"He sat there with a straight face and denied everything," the mother said.
The girl got so angry with Simpson that she started yelling at him, she said. She ran out of the office into the church sanctuary. The next time she confronted Simpson, it was in front of the congregation.
"People at the church started shaking their heads and stuff because they didn't believe it," the girl said. "After that, he started praying, and I walked out of the church. I wasn't going to sit there and let this man pray over me."
The girl's self-esteem dropped when church members didn't believe her, she said.
The accusations against Simpson divided the church. When he resigned, about half of the members left with him.
It wasn’t until rumors about the 12-year-old and the results of a DNA test proved that Simpson was the father of the 12-year-old’s baby that people begin to realize she was telling the truth.
"That really hurt because some of the people were family," the girl's mother said. "We stayed away from the church for a while, even after they found a new pastor. I really didn't want to go back, but I started seeking the Lord and there is where he wanted me to be. Some questioned how I could go back to a place where people didn't believe you, and you didn't know who to trust."
Simpson resigned in January 2005, nearly a year after he started working at the church.
In October 2005, he was charged with attempted statutory rape and sex offense with a child and two counts of indecent liberties with a child involving the 14-year-old. He also was charged with statutory rape of the 12-year-old.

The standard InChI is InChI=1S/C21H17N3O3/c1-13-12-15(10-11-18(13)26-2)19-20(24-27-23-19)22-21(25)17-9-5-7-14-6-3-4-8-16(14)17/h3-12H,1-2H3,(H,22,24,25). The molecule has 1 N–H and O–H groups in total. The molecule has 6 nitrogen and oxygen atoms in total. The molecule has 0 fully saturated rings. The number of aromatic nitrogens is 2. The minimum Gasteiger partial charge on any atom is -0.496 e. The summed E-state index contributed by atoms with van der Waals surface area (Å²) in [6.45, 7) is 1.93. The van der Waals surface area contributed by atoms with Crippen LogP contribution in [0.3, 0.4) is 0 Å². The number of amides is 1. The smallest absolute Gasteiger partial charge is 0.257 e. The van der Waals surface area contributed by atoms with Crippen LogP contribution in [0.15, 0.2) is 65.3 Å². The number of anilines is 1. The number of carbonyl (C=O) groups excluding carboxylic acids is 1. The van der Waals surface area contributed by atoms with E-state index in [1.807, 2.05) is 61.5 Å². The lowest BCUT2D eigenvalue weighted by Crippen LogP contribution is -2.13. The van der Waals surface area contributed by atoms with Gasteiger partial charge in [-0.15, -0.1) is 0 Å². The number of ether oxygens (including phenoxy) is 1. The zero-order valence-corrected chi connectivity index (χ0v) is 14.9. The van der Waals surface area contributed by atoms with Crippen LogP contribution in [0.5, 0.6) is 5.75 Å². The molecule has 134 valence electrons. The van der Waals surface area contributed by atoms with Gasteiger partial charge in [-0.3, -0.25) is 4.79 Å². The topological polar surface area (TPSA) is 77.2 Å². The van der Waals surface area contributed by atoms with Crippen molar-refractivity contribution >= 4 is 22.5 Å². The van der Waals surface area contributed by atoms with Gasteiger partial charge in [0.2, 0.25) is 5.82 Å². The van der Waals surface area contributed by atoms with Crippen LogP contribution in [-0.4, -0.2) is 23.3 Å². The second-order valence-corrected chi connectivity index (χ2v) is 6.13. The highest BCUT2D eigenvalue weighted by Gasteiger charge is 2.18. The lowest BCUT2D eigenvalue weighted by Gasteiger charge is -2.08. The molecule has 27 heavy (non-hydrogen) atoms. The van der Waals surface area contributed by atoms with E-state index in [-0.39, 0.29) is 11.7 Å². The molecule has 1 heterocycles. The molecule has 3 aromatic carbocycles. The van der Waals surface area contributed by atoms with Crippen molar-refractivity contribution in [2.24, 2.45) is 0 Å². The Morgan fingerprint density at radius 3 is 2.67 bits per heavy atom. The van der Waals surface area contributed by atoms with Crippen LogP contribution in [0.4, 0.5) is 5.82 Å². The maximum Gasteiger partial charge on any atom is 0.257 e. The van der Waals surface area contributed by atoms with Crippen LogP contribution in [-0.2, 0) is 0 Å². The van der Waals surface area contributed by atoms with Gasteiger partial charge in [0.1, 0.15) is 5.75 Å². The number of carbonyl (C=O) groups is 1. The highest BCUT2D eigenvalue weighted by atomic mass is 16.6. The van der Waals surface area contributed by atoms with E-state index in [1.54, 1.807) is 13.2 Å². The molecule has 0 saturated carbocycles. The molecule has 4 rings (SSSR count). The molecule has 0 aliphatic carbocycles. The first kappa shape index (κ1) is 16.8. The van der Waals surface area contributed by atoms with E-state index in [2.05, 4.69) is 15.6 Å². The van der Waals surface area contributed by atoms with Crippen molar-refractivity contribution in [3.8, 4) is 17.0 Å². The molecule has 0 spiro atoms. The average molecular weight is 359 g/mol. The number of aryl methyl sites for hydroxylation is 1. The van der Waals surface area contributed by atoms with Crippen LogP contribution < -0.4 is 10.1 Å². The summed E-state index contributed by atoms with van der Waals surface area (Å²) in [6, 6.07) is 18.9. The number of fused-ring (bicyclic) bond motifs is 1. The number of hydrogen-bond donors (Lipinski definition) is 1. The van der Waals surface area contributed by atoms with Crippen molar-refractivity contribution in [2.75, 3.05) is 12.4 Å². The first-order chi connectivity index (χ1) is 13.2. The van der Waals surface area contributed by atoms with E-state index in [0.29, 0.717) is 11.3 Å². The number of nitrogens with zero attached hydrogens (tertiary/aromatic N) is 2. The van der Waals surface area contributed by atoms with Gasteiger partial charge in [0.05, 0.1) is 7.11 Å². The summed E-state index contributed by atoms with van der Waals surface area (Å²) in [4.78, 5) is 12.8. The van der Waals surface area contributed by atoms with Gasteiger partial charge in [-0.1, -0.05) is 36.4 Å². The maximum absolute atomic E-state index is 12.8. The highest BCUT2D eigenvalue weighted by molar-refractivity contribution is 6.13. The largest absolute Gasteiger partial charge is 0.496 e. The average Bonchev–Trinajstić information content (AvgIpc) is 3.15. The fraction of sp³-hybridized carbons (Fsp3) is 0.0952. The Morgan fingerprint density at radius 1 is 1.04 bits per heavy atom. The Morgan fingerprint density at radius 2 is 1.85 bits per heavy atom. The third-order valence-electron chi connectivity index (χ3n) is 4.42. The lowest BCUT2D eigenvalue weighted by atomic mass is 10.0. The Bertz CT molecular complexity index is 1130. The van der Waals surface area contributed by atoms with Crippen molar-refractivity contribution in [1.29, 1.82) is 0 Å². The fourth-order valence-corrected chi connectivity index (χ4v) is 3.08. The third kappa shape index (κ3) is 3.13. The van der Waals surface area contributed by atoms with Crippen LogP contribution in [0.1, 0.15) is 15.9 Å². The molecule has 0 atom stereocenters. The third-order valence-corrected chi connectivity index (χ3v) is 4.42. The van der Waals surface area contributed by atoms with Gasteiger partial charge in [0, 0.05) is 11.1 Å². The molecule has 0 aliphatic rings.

The family waited two years for their day in court. They got a phone call March 26 saying Simpson had agreed to plead guilty. The girl's mother was surprised because Simpson had continued to profess his innocence.
A part of her didn't want her daughter to go through a trial because she didn't want her to relive what happened.
"When court was over that day, he looked at me but he kept looking at her," the woman said. "I believe if he had another opportunity, he would take it. I believe it is going to take God to deliver him from stuff like that. I hope he can get counseling in prison."
The girl's mother said she feels she will be able to forgive Simpson. "But I can't forget," she said.
Simpson reports to Robeson County Jail on Monday. The mother said she was upset that the court would allow a sex offender to go free for two weeks.
"He’s been out since he was arrested," she said. "No telling who else he has come in contact with and who else he may have hurt. He had enough time to get his business in order."
The girl said she has been able to get through the ordeal with the help of her mother, friends, family and prayer.
"I feel like it has made me stronger," the girl said.
The girl said anyone who is a victim of sexual assault should not be afraid to come forward.
"It's best to come and tell things like this," she said. "It can destroy your life if you hold it in. Don't let anyone tell you that you can not go to someone to tell. Something will be done about their actions."
Her mother agreed.
"People who are going through things like this — it may not involve a pastor. It may be a parent or somebody else, a teacher, who knows — it is all right to come forward because someone will listen," she said. "Not everyone has a closed ear."